Marriage Series #3: The Glue

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In part two of this series I wrote about two people joining together to become one new person. In this post we will look at what keeps the two together as one. Whenever you place two objects together you have to have some kind of adhesive to make sure they stay together. We aren’t talking about Velcro, tape, or superglue though. In order to keep two people together as one, we need something far more powerful.

Have you ever tried fastening two objects together with the wrong substance? You’d never use duct tape for water pipes. Or wood glue for metal parts. You wouldn’t try to solder two plastic items together. Only the right adhesive will work. Use the wrong stuff and over time the objects will fall apart. Sometimes this happens quickly, but others, over a long period of time. When binding two people together, its no different.

So what is the correct way to bond the married couple as one? Most mainstream magazines would argue that it’s love. This, of course, depends on what definition of love you’re talking about. The so called emotion of love is an awful binding agent. Feelings come and go as we all know. Unfortunately this is the definition of love that most in the world operate with. That’s why we hear people say that they “fell out of love” and that’s why they are separating. What they are really saying is that the warm and fuzzy emotions aren’t there any more and they want to go search for them in someone or something else.

Another response that some might give to what keeps people together is commitment. But that warrants the question: commitment to what? I’ve known people that have stayed ‘together’ for decades but their marriage was a wreck and they simply lived together and tolerated one another. I’ve also seen people so committed to their spouse that they change to become whatever their spouse wants them to be, even if that is so far from who God called them to be. Does that sound like God’s design? Not even close.

Love and commitment are huge! Bigger than huge! I don’t even know what word would adequately depict just how huge they are. But they have to be centered on the right thing. We must be committed, not to the institution of marriage, but to the ones involved in the  marriage. Before you think that I can’t do math or that I put a typo in there. The ‘ones’ that I’m referring to are your spouse and the third person in the covenant relation: God. We also have to love both our spouse and God but not in the way that the world generally defines love (more on that further down).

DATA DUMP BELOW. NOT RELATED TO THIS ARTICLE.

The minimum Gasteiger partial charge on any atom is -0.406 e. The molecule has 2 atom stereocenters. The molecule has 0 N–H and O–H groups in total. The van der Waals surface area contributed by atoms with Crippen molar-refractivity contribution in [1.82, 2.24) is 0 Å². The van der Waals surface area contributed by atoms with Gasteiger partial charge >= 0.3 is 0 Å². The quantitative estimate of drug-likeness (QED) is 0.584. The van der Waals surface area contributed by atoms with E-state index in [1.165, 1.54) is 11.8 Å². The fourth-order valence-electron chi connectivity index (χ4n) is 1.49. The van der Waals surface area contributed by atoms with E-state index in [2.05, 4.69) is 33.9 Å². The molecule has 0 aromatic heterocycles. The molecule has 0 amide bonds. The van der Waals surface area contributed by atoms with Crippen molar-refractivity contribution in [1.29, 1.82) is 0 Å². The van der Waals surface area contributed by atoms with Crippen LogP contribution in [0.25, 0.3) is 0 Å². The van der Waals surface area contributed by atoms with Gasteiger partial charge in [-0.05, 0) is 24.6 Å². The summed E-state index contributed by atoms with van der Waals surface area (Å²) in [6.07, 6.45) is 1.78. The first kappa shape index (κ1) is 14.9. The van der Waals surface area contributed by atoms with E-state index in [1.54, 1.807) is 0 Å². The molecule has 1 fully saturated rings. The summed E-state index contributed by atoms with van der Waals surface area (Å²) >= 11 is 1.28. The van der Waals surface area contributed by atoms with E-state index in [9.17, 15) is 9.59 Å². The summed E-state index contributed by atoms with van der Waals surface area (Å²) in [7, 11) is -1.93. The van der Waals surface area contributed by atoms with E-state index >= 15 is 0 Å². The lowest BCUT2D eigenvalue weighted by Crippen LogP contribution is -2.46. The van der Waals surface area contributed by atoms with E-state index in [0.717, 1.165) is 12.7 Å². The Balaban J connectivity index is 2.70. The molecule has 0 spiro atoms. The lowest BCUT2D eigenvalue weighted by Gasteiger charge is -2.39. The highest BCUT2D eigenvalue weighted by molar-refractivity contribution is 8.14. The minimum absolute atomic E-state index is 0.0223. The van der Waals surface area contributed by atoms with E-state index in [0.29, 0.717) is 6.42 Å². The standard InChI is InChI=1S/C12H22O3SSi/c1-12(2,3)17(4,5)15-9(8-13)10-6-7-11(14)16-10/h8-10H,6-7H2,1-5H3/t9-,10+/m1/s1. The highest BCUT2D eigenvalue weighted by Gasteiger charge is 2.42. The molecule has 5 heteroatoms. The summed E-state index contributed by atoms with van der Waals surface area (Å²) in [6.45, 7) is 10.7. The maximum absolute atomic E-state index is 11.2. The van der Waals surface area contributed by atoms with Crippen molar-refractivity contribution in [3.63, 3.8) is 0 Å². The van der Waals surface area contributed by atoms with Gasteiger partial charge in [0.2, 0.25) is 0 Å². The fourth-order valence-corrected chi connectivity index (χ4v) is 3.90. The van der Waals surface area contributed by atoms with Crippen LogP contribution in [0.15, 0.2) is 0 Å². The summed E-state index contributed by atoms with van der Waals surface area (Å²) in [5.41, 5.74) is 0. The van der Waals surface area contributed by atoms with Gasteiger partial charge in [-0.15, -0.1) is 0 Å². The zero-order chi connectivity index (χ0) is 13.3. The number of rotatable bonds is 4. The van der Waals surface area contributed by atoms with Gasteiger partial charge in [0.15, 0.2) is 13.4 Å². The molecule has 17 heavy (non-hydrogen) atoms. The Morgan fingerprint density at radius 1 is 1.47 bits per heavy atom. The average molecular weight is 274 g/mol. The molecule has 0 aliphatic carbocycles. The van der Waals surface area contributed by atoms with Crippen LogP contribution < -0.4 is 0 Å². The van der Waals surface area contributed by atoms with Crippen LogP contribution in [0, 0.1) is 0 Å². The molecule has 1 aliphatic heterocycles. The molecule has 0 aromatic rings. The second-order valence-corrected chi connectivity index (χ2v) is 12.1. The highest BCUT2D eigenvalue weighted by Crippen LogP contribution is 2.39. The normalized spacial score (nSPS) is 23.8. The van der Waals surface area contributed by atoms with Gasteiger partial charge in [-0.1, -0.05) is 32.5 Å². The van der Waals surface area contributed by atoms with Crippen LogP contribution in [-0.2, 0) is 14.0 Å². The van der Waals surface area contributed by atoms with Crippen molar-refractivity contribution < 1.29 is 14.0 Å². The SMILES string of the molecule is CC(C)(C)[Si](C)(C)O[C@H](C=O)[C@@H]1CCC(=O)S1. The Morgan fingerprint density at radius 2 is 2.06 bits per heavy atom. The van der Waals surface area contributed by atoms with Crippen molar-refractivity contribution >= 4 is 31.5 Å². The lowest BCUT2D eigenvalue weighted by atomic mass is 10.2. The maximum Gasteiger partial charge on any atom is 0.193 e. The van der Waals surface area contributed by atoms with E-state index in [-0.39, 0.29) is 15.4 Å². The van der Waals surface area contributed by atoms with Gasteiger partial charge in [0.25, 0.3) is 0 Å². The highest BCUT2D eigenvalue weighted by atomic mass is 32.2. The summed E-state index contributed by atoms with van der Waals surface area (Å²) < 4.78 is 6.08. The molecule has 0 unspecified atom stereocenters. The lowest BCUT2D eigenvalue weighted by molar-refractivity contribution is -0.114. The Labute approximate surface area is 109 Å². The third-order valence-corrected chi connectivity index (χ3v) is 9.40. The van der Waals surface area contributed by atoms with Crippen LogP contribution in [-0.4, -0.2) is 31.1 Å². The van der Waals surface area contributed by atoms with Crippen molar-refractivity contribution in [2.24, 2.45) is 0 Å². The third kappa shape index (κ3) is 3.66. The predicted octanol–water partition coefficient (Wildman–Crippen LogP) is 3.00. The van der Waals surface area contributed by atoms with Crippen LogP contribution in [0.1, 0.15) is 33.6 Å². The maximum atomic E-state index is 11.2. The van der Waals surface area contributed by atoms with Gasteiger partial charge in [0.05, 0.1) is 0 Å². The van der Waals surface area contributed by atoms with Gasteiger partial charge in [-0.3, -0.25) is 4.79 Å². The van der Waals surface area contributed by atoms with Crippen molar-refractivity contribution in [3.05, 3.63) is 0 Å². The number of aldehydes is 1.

Two are better than one, because they have a good reward for their toil. For if they fall, one will lift up his fellow. But woe to him who is alone when he falls and has not another to lift him up! Again, if two lie together, they keep warm, but how can one keep warm alone? And though a man might prevail against one who is alone, two will withstand him—a threefold cord is not quickly broken.

Ecclesiastes 4:9-12 (ESV) [my emphasis]

This passage obviously speaks about more than just a marriage but it is also meant to explain a covenant relationship between two people and the third strand: God. Whenever two people enter into a marriage they aren’t just making vows to each other, but also to God. A married couple becomes a threefold cord which are three parts laced together to make stronger. It’s not three parts side by side taped together. The three parts are literally overlapping and intertwined. In other words, they are meant to be inseparable. Take one strand out of the cord and it quickly unravels.

Many couples around the world view their marriage as a union of two people. God is often discarded, or not even recognized from the beginning. If that is the case, then it’s not a marriage according to God’s original design. God included himself in the equation and we cannot afford to write Him out. He is the adhesive. He is the ultimate superglue that binds us to our spouse.